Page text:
Highly neurotic never-depressed students have negative biases in information processing
CHAN SWY., GOODWIN GM., HARMER CJ.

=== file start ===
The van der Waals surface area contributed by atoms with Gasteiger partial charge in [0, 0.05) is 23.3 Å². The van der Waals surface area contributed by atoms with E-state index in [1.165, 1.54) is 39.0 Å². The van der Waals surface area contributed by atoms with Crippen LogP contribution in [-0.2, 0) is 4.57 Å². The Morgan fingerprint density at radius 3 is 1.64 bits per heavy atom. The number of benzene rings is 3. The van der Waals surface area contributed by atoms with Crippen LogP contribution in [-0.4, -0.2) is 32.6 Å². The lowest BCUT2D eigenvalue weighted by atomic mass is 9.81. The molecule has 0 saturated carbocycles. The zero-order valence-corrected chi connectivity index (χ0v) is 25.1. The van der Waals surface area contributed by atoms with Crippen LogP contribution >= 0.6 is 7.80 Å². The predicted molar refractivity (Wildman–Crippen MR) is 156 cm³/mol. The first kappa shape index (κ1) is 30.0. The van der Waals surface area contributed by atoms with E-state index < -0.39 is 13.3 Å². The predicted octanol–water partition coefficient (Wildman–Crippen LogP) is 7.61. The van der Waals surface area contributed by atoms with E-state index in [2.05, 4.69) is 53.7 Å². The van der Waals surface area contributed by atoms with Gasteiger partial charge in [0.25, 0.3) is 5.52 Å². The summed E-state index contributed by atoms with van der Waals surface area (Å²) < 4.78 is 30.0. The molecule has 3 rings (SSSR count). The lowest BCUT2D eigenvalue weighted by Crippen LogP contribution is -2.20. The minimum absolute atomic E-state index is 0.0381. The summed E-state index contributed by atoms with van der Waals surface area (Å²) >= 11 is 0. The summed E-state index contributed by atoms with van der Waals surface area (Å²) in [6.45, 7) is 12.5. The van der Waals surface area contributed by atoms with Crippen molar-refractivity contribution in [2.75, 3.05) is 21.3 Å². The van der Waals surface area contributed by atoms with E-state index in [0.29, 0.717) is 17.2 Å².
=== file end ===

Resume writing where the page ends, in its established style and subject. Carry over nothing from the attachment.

<jats:title>ABSTRACT</jats:title><jats:sec id="S0033291707000669_sec_a001"><jats:title>Background</jats:title><jats:p>Cognitive theories associate depression with negative biases in information processing. Although negatively biased cognitions are well documented in depressed patients and to some extent in recovered patients, it remains unclear whether these abnormalities are present before the first depressive episode.</jats:p></jats:sec><jats:sec id="S0033291707000669_sec_a002"><jats:title>Method</jats:title><jats:p>High neuroticism (N) is a well-recognized risk factor for depression. The current study therefore compared different aspects of emotional processing in 33 high-N never-depressed and 32 low-N matched volunteers. Awakening salivary cortisol, which is often elevated in severely depressed patients, was measured to explore the neurobiological substrate of neuroticism.</jats:p></jats:sec><jats:sec id="S0033291707000669_sec_a003" sec-type="results"><jats:title>Results</jats:title><jats:p>High-N volunteers showed increased processing of negative and/or decreased processing of positive information in emotional categorization and memory, facial expression recognition and emotion-potentiated startle (EPS), in the absence of global memory or executive deficits. By contrast, there was no evidence for effects of neuroticism on attentional bias (as measured with the dot-probe task), over-general autobiographical memory, or awakening cortisol levels.</jats:p></jats:sec><jats:sec id="S0033291707000669_sec_a004" sec-type="conclusion"><jats:title>Conclusions</jats:title><jats:p>These results suggest that certain negative processing biases precede depression rather than arising as a result of depressive experience <jats:italic>per se</jats:italic> and as such could in part mediate the vulnerability of high-N subjects to depression. Longitudinal studies are required to confirm that such cognitive vulnerabilities predict subsequent depression in individual subjects.</jats:p></jats:sec>